2019 Hyundai Kona Ultimate AWD vs. 2019 Subaru Crosstrek Hybrid: So you want a little all-wheel drive …
This week: Hyundai Kona.
Price: $30,005 as tested ($125 floor mats were the sole option on the test vehicle).
Marketer’s pitch: “The right size for any adventure.”
Conventional wisdom: Car and Driver likes its “standout styling, punchy turbo four, packed with features,” but not the “tight cargo space, numb steering.”
Reality: A bit of fun, but a bit of compromise.
A mild comparison: We’ll handle this just like two regular reviews; I’m just building suspense for next week’s column on the Crosstrek. You’re excited now, right?
What’s new: Hyundai introduced the Kona in 2018, touting it as breaking the mold for small crossovers. The little froglike vehicle — especially in the bright green color tested — does do many things quite well.
Up to speed: The 1.6-liter turbocharged four-cylinder creates 175 horses. That’s a lot of oomph for a tadpole like the Kona. Zero to 60 takes 6.6 seconds, according to Car and Driver. (Lesser models take 2.5 seconds longer.)
Sport mode sends power to the wheels in a real hurry, although Normal mode doesn’t feel like a dog either. Sport mode is almost a little too peppy, like a poodle with a bad espresso habit — so go easy on the gas.
Shifty: The 7-speed dual-clutch transmission offers shiftability through the gear selector, and it works quite comfortably. Automatic mode works fine, although it can be a bit of a gear hunter in quick starts or passing situations. It’s best to be prepared to shift manually for best full-tilt results.
The transmission creates an Army Jeep ambiance, with a lot of jerky power when parking or moving slowly, especially in Sport mode.
A six-speed automatic is the base transmission offering for lesser Konas.
On the road: At higher speeds, the Kona channels a late-'70s Plymouth Champ — a gangly, triangulated amphibian zipping around the countryside. It seems to sail over crests and kind of swish around turns. It doesn’t feel sporty, just more fun Kiaish than squishy Hyundaiesque.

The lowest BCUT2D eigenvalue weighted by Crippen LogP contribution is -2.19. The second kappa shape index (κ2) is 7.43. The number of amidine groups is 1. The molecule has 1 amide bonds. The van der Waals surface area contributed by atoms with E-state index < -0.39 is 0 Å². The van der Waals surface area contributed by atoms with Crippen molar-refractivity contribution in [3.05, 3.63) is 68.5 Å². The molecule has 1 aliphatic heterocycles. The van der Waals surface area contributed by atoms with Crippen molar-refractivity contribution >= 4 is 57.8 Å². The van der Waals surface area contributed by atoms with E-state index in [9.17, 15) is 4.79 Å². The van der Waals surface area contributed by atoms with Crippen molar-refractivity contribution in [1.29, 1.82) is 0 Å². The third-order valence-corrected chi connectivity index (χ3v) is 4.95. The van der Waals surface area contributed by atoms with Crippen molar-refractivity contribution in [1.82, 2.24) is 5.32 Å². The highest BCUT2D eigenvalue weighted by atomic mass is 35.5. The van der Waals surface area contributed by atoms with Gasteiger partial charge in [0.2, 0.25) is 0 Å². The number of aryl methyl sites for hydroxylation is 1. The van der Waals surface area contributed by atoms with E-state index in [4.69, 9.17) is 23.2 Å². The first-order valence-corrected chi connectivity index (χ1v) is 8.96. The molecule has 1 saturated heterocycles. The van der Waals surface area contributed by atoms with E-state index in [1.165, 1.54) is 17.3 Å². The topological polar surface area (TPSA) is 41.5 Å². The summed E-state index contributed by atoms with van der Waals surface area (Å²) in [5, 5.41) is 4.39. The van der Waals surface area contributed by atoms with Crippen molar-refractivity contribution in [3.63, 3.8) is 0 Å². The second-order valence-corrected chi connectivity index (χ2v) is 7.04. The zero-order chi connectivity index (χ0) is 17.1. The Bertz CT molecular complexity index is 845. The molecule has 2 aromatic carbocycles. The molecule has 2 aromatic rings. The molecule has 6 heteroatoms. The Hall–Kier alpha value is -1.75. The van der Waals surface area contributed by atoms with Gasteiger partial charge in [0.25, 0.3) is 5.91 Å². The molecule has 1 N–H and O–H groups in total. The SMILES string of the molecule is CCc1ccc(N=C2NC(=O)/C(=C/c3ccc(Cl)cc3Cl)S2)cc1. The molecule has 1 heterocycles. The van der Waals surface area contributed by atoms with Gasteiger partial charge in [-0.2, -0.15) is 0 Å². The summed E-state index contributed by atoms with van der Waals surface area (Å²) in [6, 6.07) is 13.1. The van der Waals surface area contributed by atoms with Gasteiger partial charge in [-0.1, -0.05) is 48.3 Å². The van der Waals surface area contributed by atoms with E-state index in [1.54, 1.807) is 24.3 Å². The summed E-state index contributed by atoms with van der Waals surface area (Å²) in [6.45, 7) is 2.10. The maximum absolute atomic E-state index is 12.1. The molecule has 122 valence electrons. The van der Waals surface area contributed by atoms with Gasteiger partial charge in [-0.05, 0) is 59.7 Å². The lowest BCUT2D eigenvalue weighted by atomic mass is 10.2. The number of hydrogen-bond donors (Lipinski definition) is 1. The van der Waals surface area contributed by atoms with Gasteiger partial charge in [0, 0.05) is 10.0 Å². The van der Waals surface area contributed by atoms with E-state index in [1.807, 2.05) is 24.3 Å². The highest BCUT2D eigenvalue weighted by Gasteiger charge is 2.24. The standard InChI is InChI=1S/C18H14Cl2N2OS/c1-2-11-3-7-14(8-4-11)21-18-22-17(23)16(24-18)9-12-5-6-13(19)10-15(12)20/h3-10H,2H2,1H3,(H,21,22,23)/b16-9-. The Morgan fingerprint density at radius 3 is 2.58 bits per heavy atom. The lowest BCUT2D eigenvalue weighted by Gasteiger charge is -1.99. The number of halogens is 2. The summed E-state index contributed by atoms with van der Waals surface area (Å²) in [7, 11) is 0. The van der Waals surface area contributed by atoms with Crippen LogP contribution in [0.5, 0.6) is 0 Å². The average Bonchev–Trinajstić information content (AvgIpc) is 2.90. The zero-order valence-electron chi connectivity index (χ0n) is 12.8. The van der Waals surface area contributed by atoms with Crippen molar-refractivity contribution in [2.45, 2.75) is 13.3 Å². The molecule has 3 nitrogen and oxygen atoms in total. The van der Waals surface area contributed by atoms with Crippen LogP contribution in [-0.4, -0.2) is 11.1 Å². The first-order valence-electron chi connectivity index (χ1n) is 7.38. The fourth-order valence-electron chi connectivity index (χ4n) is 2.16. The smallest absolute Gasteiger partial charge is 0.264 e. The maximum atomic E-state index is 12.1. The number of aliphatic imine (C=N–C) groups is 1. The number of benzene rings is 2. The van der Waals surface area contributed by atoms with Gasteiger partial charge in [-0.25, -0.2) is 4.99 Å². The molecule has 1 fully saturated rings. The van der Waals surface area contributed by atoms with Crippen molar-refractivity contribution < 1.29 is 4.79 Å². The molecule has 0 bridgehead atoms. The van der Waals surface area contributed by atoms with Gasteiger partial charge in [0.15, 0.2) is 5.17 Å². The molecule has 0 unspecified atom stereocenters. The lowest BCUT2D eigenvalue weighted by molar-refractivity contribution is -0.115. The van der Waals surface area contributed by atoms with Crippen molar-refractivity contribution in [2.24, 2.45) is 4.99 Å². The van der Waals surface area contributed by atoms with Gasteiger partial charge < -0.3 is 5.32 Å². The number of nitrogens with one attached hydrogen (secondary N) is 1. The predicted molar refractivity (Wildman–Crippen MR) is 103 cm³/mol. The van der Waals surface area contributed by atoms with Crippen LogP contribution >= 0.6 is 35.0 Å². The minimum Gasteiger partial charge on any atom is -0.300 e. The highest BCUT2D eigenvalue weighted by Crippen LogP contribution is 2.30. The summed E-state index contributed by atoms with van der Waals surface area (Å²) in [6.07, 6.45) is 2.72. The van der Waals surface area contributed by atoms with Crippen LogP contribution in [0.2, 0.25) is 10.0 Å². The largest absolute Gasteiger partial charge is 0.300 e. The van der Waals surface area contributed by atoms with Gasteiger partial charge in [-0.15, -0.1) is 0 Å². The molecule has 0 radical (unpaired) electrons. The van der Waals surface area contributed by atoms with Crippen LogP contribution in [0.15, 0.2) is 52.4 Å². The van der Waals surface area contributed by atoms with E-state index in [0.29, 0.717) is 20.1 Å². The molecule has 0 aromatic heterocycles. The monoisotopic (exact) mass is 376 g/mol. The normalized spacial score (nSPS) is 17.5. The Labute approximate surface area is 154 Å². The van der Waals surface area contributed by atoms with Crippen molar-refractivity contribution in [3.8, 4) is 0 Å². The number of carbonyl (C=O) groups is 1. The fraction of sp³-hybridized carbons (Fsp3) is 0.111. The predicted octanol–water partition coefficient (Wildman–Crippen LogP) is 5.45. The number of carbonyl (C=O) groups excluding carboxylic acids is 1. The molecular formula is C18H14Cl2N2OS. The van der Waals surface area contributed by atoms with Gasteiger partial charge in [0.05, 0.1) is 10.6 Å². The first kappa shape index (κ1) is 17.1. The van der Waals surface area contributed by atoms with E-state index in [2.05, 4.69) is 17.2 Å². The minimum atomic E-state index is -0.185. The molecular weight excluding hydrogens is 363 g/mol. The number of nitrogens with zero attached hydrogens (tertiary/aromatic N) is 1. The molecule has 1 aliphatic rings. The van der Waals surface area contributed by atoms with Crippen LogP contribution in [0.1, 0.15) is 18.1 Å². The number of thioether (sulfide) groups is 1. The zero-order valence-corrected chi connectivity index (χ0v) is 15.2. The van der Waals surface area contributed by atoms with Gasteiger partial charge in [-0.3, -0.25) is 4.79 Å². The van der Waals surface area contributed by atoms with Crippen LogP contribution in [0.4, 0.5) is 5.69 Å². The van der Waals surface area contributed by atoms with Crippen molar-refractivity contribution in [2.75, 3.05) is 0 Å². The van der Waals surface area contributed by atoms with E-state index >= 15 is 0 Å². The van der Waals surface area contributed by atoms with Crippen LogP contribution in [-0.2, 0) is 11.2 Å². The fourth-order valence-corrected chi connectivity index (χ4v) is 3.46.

Driver’s Seat: The upgraded seats — leather trim with heating — included in the Ultimate trim level were supportive and reasonably comfortable, if a little slick. Expect any object resting on the seats to head south at the next hard stop.
The dashboard is typical Hyundai-Kia issue, which means clear and easy to read, although too many buttons are tossed to the left of the steering wheel. Seat ventilation is not available, like most vehicles in this category.
One other note — while most of the interior seems fairly upgraded, the door panels, window switches, and a few trim accessories feel like the cheapest of the cheap.
Friends and stuff: The Kona front seat can make one forget its cheap smallness (or is it small cheapness?), but backseat passengers certainly won’t. Behind my 5-foot-10 self, legroom and headroom were both quite snug, although the raised front seats allow for toe wigglage.
The rear seat itself is not terribly uncomfortable, which is above average for the segment.
Cargo space is 45.8 cubic feet with the seats down, and 19.2 behind the second row.
Play some tunes: Having the Hyundai Kona right after the Acura RDX (spoiler alert) made it clear just how silly Acura’s new touchpad stereo control was.
The touchscreen in the Kona stands like an iPad from the dashboard and features knobs for volume and tuning. Buttons switch between sources and to map, and then everything operates via the touchscreen. Operation is intuitive, and features are easy to find and access.
Sound from the Infinity Premium audio system (315 watts, it says) is pretty good, somewhere in the B+/A- range.
Night shift: The froglike headlamps up front do aim just a wart low. They’re mostly agreeable until you’re going downhill, then it’s easy to notice. Interior lights also add a lot of scattered light to a bad situation.
Fuel economy: I averaged about 28 mpg in the usual Mr. Driver’s Seat range of testing, kind of sad. Despite the turbocharger, regular unleaded is fine in the Kona.
Where it’s built: Ulsan, South Korea.
How it’s built: Consumer Reports predicts its reliability to be a 4 out of 5.
In the end: Among the smallest of crossovers, I find the Kona to be among the most enjoyable, and that reliability number is a bonus. But wait! There’s more …